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Tenor saxophonist Clifford Jordan (1931-93) recorded consistently excellent hard bop throughout his three and half decades in jazz. But he was arguably never better than when heard with pianist Cedar Walton's Magic Triangle (which also figures among Walton's best work too). The quartet, with bassist Sam Jones and drummer Billy Higgins, was recorded prolifically between 1973 and 1976 mostly for Steeplechase under Jordan's name and Muse under Walton's name. Any one of these sets are highly recommended, offering some of the finest, most expressive hard bop ever made.
Night of The Mark VII, named for Jordan's Selmer Mark VII horn, was originally released in 1975 on Muse Records then re-issued on a 1991 CD titled Highest Mountain. It's a sterling five-song set typical for the group and recorded live in Paris on March 26, 1975. Features include the Jordan chestnut, "Highest Mountain," the Walton classic, "Midnight Waltz," Sam Jones's excellent "One For Amos," the jazz standard "Blue Monk" and the little-known Bill Lee tribute, "John Coltrane." It adds up to the pinnacle of bop music: memorably played by its most stalwart messengers. Timeless and easily recommended.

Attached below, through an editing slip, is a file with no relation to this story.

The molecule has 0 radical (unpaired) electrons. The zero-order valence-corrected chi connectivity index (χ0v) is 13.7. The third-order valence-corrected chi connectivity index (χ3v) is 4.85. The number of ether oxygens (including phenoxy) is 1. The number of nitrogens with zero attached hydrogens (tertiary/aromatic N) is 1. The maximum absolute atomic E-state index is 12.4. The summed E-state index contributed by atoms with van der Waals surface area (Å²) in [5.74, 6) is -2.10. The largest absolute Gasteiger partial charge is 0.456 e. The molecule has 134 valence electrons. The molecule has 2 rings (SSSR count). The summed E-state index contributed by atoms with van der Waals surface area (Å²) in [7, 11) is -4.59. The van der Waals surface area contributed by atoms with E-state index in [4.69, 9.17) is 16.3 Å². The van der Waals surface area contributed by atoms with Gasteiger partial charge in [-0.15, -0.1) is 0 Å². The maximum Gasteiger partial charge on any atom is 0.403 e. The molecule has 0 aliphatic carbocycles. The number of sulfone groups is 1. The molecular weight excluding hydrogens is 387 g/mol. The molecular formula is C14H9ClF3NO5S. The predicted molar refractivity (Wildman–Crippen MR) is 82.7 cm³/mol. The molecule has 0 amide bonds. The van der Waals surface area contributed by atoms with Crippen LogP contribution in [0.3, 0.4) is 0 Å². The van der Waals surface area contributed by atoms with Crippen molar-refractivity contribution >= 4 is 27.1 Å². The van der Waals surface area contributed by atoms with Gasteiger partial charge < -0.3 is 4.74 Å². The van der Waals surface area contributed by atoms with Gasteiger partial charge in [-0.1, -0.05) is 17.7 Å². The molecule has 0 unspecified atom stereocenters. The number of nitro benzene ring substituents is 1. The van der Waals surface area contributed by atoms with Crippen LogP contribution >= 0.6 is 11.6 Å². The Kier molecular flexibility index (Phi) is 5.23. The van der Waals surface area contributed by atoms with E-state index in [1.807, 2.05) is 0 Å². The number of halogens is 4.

Songs:John Coltrane; Highest Mountain; Blue Monk; Blue Monk; Midnight Waltz; One For Amos.
Players:Clifford Jordan: tenor sax; Cedar Walton: piano; Sam Jones: bass; Billy Higgins: drums.
I love jazz because anything is possible; it has few rules and the best jazz breaks those ones. I prefer free improv because it doesn't really have any rules at all.
I was first exposed to jazz in my teens (in the late sixties).
The first jazz record I bought was Filles de Kilimanjaro by Miles Davis, shortly followed by Extrapolation by John McLaughlin.
My advice to new listeners is to listen as widely as possible and not to make snap judgments--stick with it.